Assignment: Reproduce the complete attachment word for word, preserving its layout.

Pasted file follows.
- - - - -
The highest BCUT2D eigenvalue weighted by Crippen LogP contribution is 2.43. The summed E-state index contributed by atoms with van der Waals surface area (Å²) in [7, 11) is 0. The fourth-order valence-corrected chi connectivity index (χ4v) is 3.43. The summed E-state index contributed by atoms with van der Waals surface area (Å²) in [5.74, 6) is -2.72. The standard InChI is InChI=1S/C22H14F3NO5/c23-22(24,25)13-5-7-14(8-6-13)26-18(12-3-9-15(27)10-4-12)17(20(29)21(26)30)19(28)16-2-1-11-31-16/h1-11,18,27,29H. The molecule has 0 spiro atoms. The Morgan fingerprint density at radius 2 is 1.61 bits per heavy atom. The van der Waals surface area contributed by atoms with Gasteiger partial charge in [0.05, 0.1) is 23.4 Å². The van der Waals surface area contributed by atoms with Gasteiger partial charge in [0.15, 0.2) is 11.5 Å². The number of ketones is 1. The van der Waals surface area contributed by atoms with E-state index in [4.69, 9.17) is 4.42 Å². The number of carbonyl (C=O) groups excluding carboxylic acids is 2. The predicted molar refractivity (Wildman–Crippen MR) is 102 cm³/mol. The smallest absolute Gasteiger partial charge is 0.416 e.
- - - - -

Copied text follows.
The highest BCUT2D eigenvalue weighted by Crippen LogP contribution is 2.43. The summed E-state index contributed by atoms with van der Waals surface area (Å²) in [7, 11) is 0. The fourth-order valence-corrected chi connectivity index (χ4v) is 3.43. The summed E-state index contributed by atoms with van der Waals surface area (Å²) in [5.74, 6) is -2.72. The standard InChI is InChI=1S/C22H14F3NO5/c23-22(24,25)13-5-7-14(8-6-13)26-18(12-3-9-15(27)10-4-12)17(20(29)21(26)30)19(28)16-2-1-11-31-16/h1-11,18,27,29H. The molecule has 0 spiro atoms. The Morgan fingerprint density at radius 2 is 1.61 bits per heavy atom. The van der Waals surface area contributed by atoms with Gasteiger partial charge in [0.05, 0.1) is 23.4 Å². The van der Waals surface area contributed by atoms with Gasteiger partial charge in [0.15, 0.2) is 11.5 Å². The number of ketones is 1. The van der Waals surface area contributed by atoms with E-state index in [4.69, 9.17) is 4.42 Å². The number of carbonyl (C=O) groups excluding carboxylic acids is 2. The predicted molar refractivity (Wildman–Crippen MR) is 102 cm³/mol. The smallest absolute Gasteiger partial charge is 0.416 e.